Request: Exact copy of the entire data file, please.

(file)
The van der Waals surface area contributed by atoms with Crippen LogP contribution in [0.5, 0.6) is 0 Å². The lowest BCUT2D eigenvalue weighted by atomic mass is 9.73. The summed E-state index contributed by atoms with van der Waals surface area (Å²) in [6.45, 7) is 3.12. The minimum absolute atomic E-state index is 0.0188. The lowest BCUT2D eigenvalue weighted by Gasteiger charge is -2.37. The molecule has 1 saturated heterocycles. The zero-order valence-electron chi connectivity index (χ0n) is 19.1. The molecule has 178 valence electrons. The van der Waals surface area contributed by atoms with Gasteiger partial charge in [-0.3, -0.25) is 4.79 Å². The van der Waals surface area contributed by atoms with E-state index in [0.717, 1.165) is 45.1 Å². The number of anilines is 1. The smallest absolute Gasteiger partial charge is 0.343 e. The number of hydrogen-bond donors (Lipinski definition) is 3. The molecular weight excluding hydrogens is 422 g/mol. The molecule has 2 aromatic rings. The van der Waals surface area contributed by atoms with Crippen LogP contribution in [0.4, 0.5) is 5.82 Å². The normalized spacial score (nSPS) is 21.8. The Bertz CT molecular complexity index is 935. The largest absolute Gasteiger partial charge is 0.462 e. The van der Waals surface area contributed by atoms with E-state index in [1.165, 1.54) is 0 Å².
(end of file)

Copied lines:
The van der Waals surface area contributed by atoms with Crippen LogP contribution in [0.5, 0.6) is 0 Å². The lowest BCUT2D eigenvalue weighted by atomic mass is 9.73. The summed E-state index contributed by atoms with van der Waals surface area (Å²) in [6.45, 7) is 3.12. The minimum absolute atomic E-state index is 0.0188. The lowest BCUT2D eigenvalue weighted by Gasteiger charge is -2.37. The molecule has 1 saturated heterocycles. The zero-order valence-electron chi connectivity index (χ0n) is 19.1. The molecule has 178 valence electrons. The van der Waals surface area contributed by atoms with Gasteiger partial charge in [-0.3, -0.25) is 4.79 Å². The van der Waals surface area contributed by atoms with E-state index in [0.717, 1.165) is 45.1 Å². The number of anilines is 1. The smallest absolute Gasteiger partial charge is 0.343 e. The number of hydrogen-bond donors (Lipinski definition) is 3. The molecular weight excluding hydrogens is 422 g/mol. The molecule has 2 aromatic rings. The van der Waals surface area contributed by atoms with Crippen LogP contribution in [0.4, 0.5) is 5.82 Å². The normalized spacial score (nSPS) is 21.8. The Bertz CT molecular complexity index is 935. The largest absolute Gasteiger partial charge is 0.462 e. The van der Waals surface area contributed by atoms with E-state index in [1.165, 1.54) is 0 Å².